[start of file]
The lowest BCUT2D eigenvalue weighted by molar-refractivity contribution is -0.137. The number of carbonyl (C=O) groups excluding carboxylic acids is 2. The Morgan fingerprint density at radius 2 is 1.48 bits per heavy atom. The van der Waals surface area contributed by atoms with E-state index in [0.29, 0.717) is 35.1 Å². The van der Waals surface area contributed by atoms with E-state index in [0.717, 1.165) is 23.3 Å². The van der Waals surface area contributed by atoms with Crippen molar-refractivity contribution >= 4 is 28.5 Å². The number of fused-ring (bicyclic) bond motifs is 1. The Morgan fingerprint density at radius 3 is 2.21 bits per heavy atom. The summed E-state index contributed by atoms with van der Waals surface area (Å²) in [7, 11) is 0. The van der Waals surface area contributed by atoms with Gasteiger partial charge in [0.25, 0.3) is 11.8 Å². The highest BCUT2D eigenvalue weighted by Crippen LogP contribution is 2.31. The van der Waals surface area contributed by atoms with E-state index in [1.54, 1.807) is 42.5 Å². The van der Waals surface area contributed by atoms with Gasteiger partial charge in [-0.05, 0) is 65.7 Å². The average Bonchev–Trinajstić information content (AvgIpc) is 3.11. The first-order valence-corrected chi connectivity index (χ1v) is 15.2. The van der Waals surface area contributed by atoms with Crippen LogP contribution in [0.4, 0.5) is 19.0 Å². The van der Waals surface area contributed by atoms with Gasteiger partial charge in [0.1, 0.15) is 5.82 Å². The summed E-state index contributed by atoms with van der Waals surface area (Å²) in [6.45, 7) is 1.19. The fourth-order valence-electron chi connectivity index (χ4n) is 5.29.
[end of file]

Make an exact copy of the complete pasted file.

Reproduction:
The lowest BCUT2D eigenvalue weighted by molar-refractivity contribution is -0.137. The number of carbonyl (C=O) groups excluding carboxylic acids is 2. The Morgan fingerprint density at radius 2 is 1.48 bits per heavy atom. The van der Waals surface area contributed by atoms with E-state index in [0.29, 0.717) is 35.1 Å². The van der Waals surface area contributed by atoms with E-state index in [0.717, 1.165) is 23.3 Å². The van der Waals surface area contributed by atoms with Crippen molar-refractivity contribution >= 4 is 28.5 Å². The number of fused-ring (bicyclic) bond motifs is 1. The Morgan fingerprint density at radius 3 is 2.21 bits per heavy atom. The summed E-state index contributed by atoms with van der Waals surface area (Å²) in [7, 11) is 0. The van der Waals surface area contributed by atoms with Gasteiger partial charge in [0.25, 0.3) is 11.8 Å². The highest BCUT2D eigenvalue weighted by Crippen LogP contribution is 2.31. The van der Waals surface area contributed by atoms with E-state index in [1.54, 1.807) is 42.5 Å². The van der Waals surface area contributed by atoms with Gasteiger partial charge in [-0.05, 0) is 65.7 Å². The average Bonchev–Trinajstić information content (AvgIpc) is 3.11. The first-order valence-corrected chi connectivity index (χ1v) is 15.2. The van der Waals surface area contributed by atoms with Crippen LogP contribution in [0.4, 0.5) is 19.0 Å². The van der Waals surface area contributed by atoms with Gasteiger partial charge in [0.1, 0.15) is 5.82 Å². The summed E-state index contributed by atoms with van der Waals surface area (Å²) in [6.45, 7) is 1.19. The fourth-order valence-electron chi connectivity index (χ4n) is 5.29.